*LIBBY, GEORGE D.
Rank and organization: Sergeant, U.S. Army, Company C, 3d Engineer Combat Battalion, 24th Infantry Division. Place and date: Near Taejon, Korea, 20 July 1950. Entered service at: Waterbury, Conn. Birth: Bridgton, Maine. G.O. No.: 62, 2 August 1951. Citation: Sgt. Libby distinguished himself by conspicuous gallantry and intrepidity above and beyond the call of duty in action. While breaking through an enemy encirclement, the vehicle in which he was riding approached an enemy roadblock and encountered devastating fire which disabled the truck, killing or wounding all the passengers except Sgt. Libby. Taking cover in a ditch Sgt. Libby engaged the enemy and despite the heavy fire crossed the road twice to administer aid to his wounded comrades. He then hailed a passing M-5 artillery tractor and helped the wounded aboard. The enemy directed intense small-arms fire at the driver, and Sgt. Libby, realizing that no one else could operate the vehicle, placed himself between the driver and the enemy thereby shielding him while he returned the fire. During this action he received several wounds in the arms and body. Continuing through the town the tractor made frequent stops and Sgt. Libby helped more wounded aboard. Refusing first aid, he continued to shield the driver and return the fire of the enemy when another roadblock was encountered. Sgt. Libby received additional wounds but held his position until he lost consciousness. Sgt. Libby’s sustained, heroic actions enabled his comrades to reach friendly lines. His dauntless courage and gallant self-sacrifice reflect the highest credit upon himself and uphold the esteemed traditions of the U.S. Army.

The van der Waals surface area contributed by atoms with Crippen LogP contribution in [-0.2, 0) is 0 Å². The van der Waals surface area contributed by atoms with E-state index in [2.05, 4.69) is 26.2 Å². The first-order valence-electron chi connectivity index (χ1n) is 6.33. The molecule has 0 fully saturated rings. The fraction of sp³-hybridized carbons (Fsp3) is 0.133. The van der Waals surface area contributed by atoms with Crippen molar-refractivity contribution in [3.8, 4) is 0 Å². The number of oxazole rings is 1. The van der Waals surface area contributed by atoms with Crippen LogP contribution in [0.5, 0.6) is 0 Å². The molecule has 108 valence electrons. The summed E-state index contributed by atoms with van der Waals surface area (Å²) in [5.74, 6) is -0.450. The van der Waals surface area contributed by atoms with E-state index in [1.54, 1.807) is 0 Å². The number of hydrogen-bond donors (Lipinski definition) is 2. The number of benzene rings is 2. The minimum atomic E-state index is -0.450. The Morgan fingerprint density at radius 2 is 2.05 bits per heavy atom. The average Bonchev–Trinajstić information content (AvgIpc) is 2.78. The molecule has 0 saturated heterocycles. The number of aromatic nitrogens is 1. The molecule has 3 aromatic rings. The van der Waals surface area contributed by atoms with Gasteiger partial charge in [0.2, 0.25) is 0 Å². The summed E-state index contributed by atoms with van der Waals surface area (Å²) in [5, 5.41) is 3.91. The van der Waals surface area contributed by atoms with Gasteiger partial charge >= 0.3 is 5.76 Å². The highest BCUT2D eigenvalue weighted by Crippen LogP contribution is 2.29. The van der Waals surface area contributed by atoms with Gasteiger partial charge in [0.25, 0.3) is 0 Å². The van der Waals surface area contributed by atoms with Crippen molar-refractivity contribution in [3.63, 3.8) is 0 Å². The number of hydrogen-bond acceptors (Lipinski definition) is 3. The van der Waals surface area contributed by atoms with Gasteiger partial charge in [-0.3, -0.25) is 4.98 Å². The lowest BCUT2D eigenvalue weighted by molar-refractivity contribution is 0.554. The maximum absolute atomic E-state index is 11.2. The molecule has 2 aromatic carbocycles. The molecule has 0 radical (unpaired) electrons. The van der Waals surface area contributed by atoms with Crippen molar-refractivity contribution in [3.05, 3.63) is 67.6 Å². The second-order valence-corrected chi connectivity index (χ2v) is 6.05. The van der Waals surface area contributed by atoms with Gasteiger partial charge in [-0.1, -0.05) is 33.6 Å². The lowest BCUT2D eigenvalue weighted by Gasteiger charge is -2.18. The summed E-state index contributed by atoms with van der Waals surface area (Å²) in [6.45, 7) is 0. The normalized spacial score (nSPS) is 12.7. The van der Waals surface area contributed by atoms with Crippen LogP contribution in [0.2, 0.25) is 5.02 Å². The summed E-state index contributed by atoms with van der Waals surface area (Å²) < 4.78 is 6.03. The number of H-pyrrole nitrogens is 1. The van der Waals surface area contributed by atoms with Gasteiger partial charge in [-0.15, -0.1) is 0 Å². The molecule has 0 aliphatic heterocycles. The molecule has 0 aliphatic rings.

*Indicates a posthumous award.